Physical distancing not weakening immune system's ability to fight off germs, experts say

Experts say new theories being shared online that physical distancing amid the COVID-19 pandemic is making people’s immune systems weaker because of a lack of exposure to germs are "absolutely not true."

Dr. Eleanor Fish, an immunology professor at the University of Toronto, told CTVNews.ca that there is no medical or scientific evidence to support these claims. She says people’s immune system do not change because they aren’t being exposed to germs.

"That really is rubbish and there's zero evidence for it," Fish said in a telephone interview on Thursday. "Your immune system develops over decades in response to exposure to all kinds of pathogens and antigens. This doesn’t occur over a period of two months so you're not going to suddenly be vulnerable to all kinds of pathogens."

Two California physicians posted a video on YouTube on April 26 arguing that a weakened immune system could be a potentially deadly side effect of physical distancing. Controversial scientist Dr. Shiva Ayyadurai has also embraced the idea, posting his own video on May 3 claiming that "viruses do not harm or kill us."

"Your body is an amazing being -- it knows how to take care of itself, and that’s how we get immune health," Ayyadurai said in the video.

Infectious disease expert Dr. Isaac Bogoch told CTVNews.ca on Thursday that these claims are false and "do not reflect a good understanding" of how immune systems develop and function.

"Having a two month lockdown would have no measurable impact on our immune systems. We would not be at any increased risk for developing infectious diseases because of this," Bogoch said in a telephone interview.

Fish said physical distancing and increased hygiene measures have actually limited susceptibility to infection.

"If you're staying home, you're less likely to get other infections, and that's a positive," Fish said.

Fish said she is not surprised that these theories are circulating online. She said those concerned about vaccines argue that they'd prefer to allow their immune system to be "naturally exposed" to a specific pathogen to gain immunity.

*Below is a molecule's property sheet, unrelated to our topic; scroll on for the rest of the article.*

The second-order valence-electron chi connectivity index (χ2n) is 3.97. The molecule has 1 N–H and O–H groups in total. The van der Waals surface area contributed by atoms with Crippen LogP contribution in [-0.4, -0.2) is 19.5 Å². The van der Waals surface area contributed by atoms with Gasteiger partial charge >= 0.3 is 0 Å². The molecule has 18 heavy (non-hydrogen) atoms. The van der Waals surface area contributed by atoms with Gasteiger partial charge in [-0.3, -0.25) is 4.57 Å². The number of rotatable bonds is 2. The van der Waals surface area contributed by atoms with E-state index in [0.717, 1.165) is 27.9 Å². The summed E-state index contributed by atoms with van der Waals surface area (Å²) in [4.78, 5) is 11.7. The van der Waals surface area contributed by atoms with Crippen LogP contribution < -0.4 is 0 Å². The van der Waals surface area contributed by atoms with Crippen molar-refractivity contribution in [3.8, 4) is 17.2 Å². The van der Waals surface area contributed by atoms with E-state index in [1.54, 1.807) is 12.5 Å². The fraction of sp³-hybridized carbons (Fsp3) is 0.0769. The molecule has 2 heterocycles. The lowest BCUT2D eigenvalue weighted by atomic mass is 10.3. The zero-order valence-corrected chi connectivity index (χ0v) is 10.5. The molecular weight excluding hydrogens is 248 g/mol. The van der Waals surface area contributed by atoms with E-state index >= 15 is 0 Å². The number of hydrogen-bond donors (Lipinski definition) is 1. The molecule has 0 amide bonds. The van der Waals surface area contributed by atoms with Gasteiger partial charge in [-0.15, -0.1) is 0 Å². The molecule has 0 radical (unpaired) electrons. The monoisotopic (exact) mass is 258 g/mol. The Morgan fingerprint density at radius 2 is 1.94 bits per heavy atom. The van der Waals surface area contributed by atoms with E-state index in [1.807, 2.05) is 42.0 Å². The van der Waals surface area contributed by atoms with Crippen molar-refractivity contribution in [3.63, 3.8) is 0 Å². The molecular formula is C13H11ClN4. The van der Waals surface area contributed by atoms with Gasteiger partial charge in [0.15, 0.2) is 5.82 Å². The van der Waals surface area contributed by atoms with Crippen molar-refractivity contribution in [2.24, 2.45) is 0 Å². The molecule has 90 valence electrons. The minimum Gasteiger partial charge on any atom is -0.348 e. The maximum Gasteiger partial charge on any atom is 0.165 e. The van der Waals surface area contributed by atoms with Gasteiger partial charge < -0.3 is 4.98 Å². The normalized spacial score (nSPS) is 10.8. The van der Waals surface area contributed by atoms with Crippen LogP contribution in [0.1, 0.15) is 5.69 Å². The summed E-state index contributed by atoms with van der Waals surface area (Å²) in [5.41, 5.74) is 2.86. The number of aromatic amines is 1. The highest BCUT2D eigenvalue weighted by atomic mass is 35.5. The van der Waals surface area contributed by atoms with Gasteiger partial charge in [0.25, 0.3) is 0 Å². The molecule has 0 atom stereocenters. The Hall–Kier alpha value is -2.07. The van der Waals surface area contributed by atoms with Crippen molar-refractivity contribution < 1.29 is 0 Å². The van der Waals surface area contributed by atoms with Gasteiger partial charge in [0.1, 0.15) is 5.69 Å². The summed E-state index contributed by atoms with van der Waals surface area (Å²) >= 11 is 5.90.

Fish explained that this can happen through interferons, a group of signaling proteins that the body releases in response to all viruses. She said interferons can target different stages of a virus' life cycle and inhibit them from multiplying. They can also boost an immune response by activating different cells that help clear an infection.

"Interferons are our first line of defense. Doesn't matter what the virus is, doesn't matter how the virus enters, the first thing the body reacts with is interferons," Fish said.

However, she says some viruses like SARS-CoV2 can block this natural defence mechanism.

"Because viruses want to win out, they want to infect… Viruses have co-evolved and they encode in their genomes factors which block interferon production," Fish said. "But if you come in with a virus like the coronavirus that multiplies very, very rapidly… we've seen it beat out interferon response."

Fish said viruses work to find a way to "limit natural immunity," and researchers don’t yet known the level at which people will develop immunity to the novel coronavirus.

"Some data suggests the natural immunity antibody responses aren’t that great after infection, but we don't know. We haven't really screened enough people who have mild, moderate, or severe infection, to pass out what their levels of immunity are in response to their infections," Fish said.

Fish said banking on people's natural immunity to the coronavirus to establish herd immunity "is gambling" because it is not yet known if it can mutate, resulting in antibodies to lose their effectiveness. It is also not known how long antibodies can keep people immune from catching the virus.

"If you have 60 to 80 per cent of your population that have been infected or vaccinated, the likelihood of that virus being able to hit that population is slim to zero," Fish said. "But physical distance has meant that a vast number of people have not been infected, so you won’t have that herd immunity."

However, Bogoch said letting one’s own immune system test its strength against the novel coronavirus would not be wise. He said using a vaccine to establish herd immunity could be safer because it reduces the risk of mass community spread.

"Those making these claims are saying natural immunity is more durable or stronger than immunity from vaccination. In some cases, that's true and we need to provide a booster vaccine. In other cases, it's not true. But the whole point of vaccination causing immunity is that you don't have the risk of getting the infection and you don't have the risk of contributing to the spread of infection that could be damaging to other individuals in the population," Bogoch said.

Fish said that whether a vaccine can end this pandemic successfully depends on more than its effectiveness at providing immunity. Fish said people must also choose to receive the vaccine.

"For those sitting on the fence and don't know which way to go… They need to look at the evidence. Give me the evidence that vaccines aren't effective, well there is no evidence. Give me the evidence that social distancing is weakening your immune system, there is no evidence," Fish said. "Anti-vaxxers are never going to shift their position."

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